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I interviewed author Kathleen McGurl on my website last year. She has written hundreds of short stories and moved into writing full novels in the past few years. Her website is interesting and talks about her writing life, and among the books she has written, there is a time management book called, Give up Ironing – a Writer’s Guide to Time Management.

The number 1 reason people give for not writing is that they don’t have time. Kathleen has taken note of this and written a short time management book, so that excuse does not get in the way of reading this book. Her aim is to show would-be writers that if writing is important enough to them then it is possible to find time to write. Her first section talks about freeing up time to write and encourages the reader to look at what they do with their time and decide their priorities.

The second section deals with making the most of your writing time, encouraging good preparation and ensuring that when you find time to write, you are able to do so. There is nothing worse than finding that you have half an hour to write, then finding that you are unable to decide what you want to write. These days, you can find yourself turning to social media or constantly checking emails rather than settling down to write. Personally, if I’m trying to get things done, then I find it best to turn off the notifications. Kathleen suggests ways to maintain your discipline to ensure that your writing time is used just for writing rather than other things.

Her final section talks about motivating yourself to write. She suggests ways to help yourself make the most of each writing session and ways to treat yourself when you have achieved what you have set out to achieve. She covers finding time to exercise which is essential as writing is such a sedentary activity and the importance of finding time for your family as well as reading which is so important for a writer. As you may be able to gather from the title of the book, however, Kathleen does not consider ironing as a vital activity that she should be doing instead of writing, in fact she is quite happy to give it up and makes here opinions quite clear. Finally she does emphasise that not all her tips will work for everybody.

Give up Ironing is a very readable self-help book for writers. It is full of good advice, short and to the point and written by someone who has a full-time job and a family but who is managing to write as a career. I would recommend it for people who want to find more time to write and who may feel that they need a push to get their fledgling author career off the ground. Kathleen herself is very approachable and down-to-earth and her website is well worth checking out too.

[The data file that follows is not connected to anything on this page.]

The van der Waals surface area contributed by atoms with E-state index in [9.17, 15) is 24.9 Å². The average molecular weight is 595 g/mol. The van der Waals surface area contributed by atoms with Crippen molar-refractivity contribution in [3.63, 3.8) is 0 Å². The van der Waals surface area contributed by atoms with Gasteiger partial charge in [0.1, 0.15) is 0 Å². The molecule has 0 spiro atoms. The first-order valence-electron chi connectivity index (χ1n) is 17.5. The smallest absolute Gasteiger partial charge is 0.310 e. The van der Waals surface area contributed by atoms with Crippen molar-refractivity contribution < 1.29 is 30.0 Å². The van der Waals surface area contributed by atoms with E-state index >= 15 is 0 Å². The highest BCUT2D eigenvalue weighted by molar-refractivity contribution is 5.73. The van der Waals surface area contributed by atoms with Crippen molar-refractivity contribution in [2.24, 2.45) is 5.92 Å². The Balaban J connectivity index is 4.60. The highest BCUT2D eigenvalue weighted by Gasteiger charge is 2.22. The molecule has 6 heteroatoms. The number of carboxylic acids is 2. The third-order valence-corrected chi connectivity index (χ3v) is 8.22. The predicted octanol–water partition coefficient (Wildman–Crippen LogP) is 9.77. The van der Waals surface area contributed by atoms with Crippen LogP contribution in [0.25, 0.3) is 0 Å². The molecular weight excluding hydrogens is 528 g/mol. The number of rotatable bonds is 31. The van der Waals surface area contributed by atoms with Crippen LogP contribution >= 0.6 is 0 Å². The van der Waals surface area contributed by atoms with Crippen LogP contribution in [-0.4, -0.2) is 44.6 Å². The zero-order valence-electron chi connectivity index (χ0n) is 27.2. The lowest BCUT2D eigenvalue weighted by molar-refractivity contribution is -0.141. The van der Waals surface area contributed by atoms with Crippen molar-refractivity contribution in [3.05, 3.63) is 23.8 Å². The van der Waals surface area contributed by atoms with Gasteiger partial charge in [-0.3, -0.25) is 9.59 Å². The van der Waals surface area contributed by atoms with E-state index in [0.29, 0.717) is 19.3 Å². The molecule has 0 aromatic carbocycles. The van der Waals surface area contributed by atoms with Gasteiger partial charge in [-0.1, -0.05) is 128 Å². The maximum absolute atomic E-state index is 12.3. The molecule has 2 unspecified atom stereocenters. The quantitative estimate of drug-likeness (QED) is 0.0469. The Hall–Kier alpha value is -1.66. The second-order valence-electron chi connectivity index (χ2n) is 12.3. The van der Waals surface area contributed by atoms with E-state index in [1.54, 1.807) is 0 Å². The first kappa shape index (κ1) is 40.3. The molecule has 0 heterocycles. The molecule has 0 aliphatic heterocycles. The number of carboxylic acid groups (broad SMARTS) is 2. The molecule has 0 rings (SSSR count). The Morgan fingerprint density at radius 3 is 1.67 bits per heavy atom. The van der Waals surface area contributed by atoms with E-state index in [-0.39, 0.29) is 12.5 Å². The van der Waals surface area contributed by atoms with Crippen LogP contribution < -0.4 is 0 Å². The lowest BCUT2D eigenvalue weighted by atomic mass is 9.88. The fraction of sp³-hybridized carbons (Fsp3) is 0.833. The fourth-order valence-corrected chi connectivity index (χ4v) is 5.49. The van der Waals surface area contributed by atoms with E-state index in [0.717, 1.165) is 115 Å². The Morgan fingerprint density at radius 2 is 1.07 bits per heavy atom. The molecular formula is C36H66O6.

Note: The image above is an affiliate link.

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Day 5 – Embarrassing Writing – Need to Keep My Work Secret

Posted on : 05-02-2016 | By : admin | In : 30 Blog Writing Challenge

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Embarrassed by Sarebear (smilie) on Flickr ccI want to talk about something that I touched on yesterday in more detail today and that subject is: embarrassing writing. It’s something that I suffer from quite a lot. I am probably going to find that it is just me, and that everyone else is loud and proud about the fact they write, but I have always tended to keep it a secret.

I enjoy writing, I feel compelled to write, particularly when I have had a really great idea that I just have to get down, but when it comes to actually sitting there, notebook open and pen out, then I just have to hide it – I am embarrassed to write!

It’s crazy really, I have great feedback from clients – they all appreciate my work and like what I do. I have written for all kinds of people from all walks of life and written well, but I don’t like to let my family see me write. Perhaps it’s because there I feel there is something else I should be doing, perhaps because I feel that my writing is silly, that no one could possibly want to read it and that it should be locked away in a cupboard somewhere and I should throw away the key.

However the longer I am in this, the more I feel that I am being silly to feel embarrassed about getting involved in a new writing project. I need to learn to let go a little more and be upfront about who I am and that person is a writer.

So, if you can identify with this and you too feel embarrassed to let friends and family know you write, here are some tips that are beginning to help me overcome this problem:

  • Don’t put off your writing. Make notes on your phone or tablet, buy a notebook or whatever else it takes to get writing but start writing today.
  • Pack a notebook or tablet for your holidays. Reading is one of these holiday pleasures and so is writing. Take the things you will need away with you to write.
  • Find a time when you can talk to your partner about it. They expect gaming time, don’t they? Well it makes it a fair swap if you tell them that you need writing time too!